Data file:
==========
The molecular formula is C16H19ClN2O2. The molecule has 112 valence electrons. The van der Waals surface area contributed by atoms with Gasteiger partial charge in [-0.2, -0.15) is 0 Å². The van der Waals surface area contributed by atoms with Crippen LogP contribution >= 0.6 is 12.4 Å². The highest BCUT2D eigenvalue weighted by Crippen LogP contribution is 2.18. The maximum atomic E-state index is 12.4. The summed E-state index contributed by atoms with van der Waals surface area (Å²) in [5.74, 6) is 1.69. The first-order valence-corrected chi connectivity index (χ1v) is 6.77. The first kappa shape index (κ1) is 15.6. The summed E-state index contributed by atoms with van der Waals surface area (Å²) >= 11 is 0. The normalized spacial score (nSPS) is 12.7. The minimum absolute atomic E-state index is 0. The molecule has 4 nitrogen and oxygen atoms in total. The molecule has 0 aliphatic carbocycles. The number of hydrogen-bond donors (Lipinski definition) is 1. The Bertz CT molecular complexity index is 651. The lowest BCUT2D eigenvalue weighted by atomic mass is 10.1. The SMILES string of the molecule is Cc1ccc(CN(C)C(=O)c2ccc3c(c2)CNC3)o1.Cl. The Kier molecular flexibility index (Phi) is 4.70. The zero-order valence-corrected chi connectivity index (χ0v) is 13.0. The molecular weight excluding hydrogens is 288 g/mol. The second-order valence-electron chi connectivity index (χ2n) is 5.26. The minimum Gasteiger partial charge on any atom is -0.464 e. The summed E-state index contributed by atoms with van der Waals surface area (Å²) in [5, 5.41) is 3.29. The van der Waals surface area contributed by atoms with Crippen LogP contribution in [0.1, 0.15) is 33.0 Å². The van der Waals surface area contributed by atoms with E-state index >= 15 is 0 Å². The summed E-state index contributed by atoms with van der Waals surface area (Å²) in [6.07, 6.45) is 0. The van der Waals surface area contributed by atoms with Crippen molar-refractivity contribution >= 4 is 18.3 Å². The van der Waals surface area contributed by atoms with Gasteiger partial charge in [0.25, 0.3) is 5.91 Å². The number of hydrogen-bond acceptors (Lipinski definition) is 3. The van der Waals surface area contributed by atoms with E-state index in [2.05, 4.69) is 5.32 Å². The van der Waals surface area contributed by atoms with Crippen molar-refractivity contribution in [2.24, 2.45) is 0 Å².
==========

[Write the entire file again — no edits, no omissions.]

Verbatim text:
The molecular formula is C16H19ClN2O2. The molecule has 112 valence electrons. The van der Waals surface area contributed by atoms with Gasteiger partial charge in [-0.2, -0.15) is 0 Å². The van der Waals surface area contributed by atoms with Crippen LogP contribution >= 0.6 is 12.4 Å². The highest BCUT2D eigenvalue weighted by Crippen LogP contribution is 2.18. The maximum atomic E-state index is 12.4. The summed E-state index contributed by atoms with van der Waals surface area (Å²) in [5.74, 6) is 1.69. The first-order valence-corrected chi connectivity index (χ1v) is 6.77. The first kappa shape index (κ1) is 15.6. The summed E-state index contributed by atoms with van der Waals surface area (Å²) >= 11 is 0. The normalized spacial score (nSPS) is 12.7. The minimum absolute atomic E-state index is 0. The molecule has 4 nitrogen and oxygen atoms in total. The molecule has 0 aliphatic carbocycles. The number of hydrogen-bond donors (Lipinski definition) is 1. The Bertz CT molecular complexity index is 651. The lowest BCUT2D eigenvalue weighted by atomic mass is 10.1. The SMILES string of the molecule is Cc1ccc(CN(C)C(=O)c2ccc3c(c2)CNC3)o1.Cl. The Kier molecular flexibility index (Phi) is 4.70. The zero-order valence-corrected chi connectivity index (χ0v) is 13.0. The molecular weight excluding hydrogens is 288 g/mol. The second-order valence-electron chi connectivity index (χ2n) is 5.26. The minimum Gasteiger partial charge on any atom is -0.464 e. The summed E-state index contributed by atoms with van der Waals surface area (Å²) in [5, 5.41) is 3.29. The van der Waals surface area contributed by atoms with Crippen LogP contribution in [0.1, 0.15) is 33.0 Å². The van der Waals surface area contributed by atoms with E-state index >= 15 is 0 Å². The summed E-state index contributed by atoms with van der Waals surface area (Å²) in [6.07, 6.45) is 0. The van der Waals surface area contributed by atoms with Crippen molar-refractivity contribution >= 4 is 18.3 Å². The van der Waals surface area contributed by atoms with Gasteiger partial charge in [0.25, 0.3) is 5.91 Å². The number of hydrogen-bond acceptors (Lipinski definition) is 3. The van der Waals surface area contributed by atoms with E-state index in [2.05, 4.69) is 5.32 Å². The van der Waals surface area contributed by atoms with Crippen molar-refractivity contribution in [2.24, 2.45) is 0 Å².